Facility and fleet optimization for maximum efficiency and productivity

By Chris Burton, Abel Womack, an authorized Raymond Sales and Service Center

In today’s fast-paced e-commerce world, every inch of empty or unused warehouse space means lost revenue. As e-commerce demands continue to push the material handling industry for faster timelines and more product, there are ways plant managers can optimize their facilities to make sure every truck, every person, and every inch of space is working hard for the company.

Optimum space use for maximum efficiency

Optimizing warehouse space allows plant managers to fit more product on the floor and ship items more quickly, helping meet e-commerce needs and bringing more revenue back to the plant. It’s a win for everyone.

When evaluating how to optimize warehouse space, it’s helpful to determine which equipment is being used for each job and assess whether it is the most effective truck for the project. For example, when visiting a customer’s site to discuss equipment options, I noticed the facility had double-racking 12-foot-wide aisles and was using sit-down counterbalanced trucks. By simply reducing the aisle size to 9 feet and using a reach truck that was better suited for narrow aisles, the customer had enough space for 126 additional pallet positions. This approach increased operational efficiency and warehouse productivity.

Investing in automation for increased productivity

With changing material handling demands, automation has become a necessity in our industry. Automated systems are growing in popularity not only to increase warehouse efficiency but also to address labor shortages. As labor pressures increase and as technology becomes more affordable and applicable, plant facilities are recognizing the added value that semi- and fully automated vehicles can offer to increase plant productivity.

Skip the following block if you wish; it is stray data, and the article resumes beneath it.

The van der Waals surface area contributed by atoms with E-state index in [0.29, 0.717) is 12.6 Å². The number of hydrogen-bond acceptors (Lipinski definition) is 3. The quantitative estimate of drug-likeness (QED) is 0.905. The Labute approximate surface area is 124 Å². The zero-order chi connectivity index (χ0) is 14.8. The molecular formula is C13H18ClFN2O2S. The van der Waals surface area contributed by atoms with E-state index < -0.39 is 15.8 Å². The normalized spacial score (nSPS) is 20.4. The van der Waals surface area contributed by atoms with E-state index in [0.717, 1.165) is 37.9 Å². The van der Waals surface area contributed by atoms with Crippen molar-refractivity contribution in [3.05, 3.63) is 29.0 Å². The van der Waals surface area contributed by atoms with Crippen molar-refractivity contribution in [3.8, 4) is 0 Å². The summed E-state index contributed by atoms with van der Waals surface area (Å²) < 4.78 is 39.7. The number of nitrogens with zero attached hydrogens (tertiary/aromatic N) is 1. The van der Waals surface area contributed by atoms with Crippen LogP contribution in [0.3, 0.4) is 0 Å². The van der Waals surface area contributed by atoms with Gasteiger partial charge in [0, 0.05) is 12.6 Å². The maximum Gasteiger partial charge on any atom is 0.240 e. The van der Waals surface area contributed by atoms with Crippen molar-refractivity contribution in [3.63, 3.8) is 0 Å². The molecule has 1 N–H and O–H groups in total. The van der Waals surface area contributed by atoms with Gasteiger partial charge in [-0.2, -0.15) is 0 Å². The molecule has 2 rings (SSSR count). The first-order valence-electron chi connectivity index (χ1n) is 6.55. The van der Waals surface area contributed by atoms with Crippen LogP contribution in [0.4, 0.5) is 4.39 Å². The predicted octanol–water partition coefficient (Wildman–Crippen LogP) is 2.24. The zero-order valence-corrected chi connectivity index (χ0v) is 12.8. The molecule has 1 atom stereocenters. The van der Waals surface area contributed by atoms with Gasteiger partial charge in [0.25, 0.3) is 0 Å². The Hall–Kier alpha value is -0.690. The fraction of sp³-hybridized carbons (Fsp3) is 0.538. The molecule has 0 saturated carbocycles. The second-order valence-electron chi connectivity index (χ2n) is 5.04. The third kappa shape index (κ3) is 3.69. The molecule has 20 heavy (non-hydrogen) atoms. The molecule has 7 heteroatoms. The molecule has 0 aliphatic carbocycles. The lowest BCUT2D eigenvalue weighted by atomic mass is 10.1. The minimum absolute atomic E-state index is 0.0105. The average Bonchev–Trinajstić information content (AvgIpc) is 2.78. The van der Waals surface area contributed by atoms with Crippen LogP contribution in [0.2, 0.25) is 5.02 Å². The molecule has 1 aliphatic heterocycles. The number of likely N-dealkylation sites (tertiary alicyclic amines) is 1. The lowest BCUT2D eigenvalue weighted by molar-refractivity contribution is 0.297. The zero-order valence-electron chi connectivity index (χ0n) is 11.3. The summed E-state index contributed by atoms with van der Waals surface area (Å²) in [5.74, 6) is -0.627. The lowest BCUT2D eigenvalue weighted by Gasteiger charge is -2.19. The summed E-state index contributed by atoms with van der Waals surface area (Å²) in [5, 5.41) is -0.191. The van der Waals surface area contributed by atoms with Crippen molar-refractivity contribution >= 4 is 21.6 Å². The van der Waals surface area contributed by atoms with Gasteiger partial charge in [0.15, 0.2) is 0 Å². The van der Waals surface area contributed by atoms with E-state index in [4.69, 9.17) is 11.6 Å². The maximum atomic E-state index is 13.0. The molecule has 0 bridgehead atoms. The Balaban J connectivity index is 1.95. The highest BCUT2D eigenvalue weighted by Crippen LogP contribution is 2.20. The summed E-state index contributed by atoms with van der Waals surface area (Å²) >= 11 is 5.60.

When plant managers decide to invest in automation, it’s important to find a partner that can provide automated offerings to serve different warehouse needs and functions. Here are a few market options to consider:

  • Automated guided vehicles (AGV): These fully automated self-driving vehicles can increase efficiency and accuracy. The trucks are ideal for repetitive and time-consuming tasks, so plant managers can reallocate their operators’ time to more value-added jobs.
  • Vertical and horizontal carousels: These automated carousels provide high-productivity solutions for storage and retrieval. The systems offer significant gains in efficiency, control of inventory management, and warehouse floor space recovery.
  • Vertical lift modules: These popular tools use a highly flexible automated system to help maximize cube utilization and organize picking, replenishment, and cycle counting. The modules can greatly increase order-picking throughput and help minimize picking errors.
  • Deep lane automated system: This type of system is designed to handle many pallets in lanes of 10 to 100 pallets deep using robots for pallet transportation from induction to discharge.
  • Pick modules: These multilevel storage systems integrate with picking systems, conveyors, and sortation to maximize storage capacity and increase throughput.

The steadily increasing pressures of e-commerce demands and a growing labor shortage make optimizing space and labor efficiency  imperative for companies to keep their doors open and stay competitive. Time and space are money, and with facility and fleet utilization tools, plant managers can help ensure their assets are working optimally for them.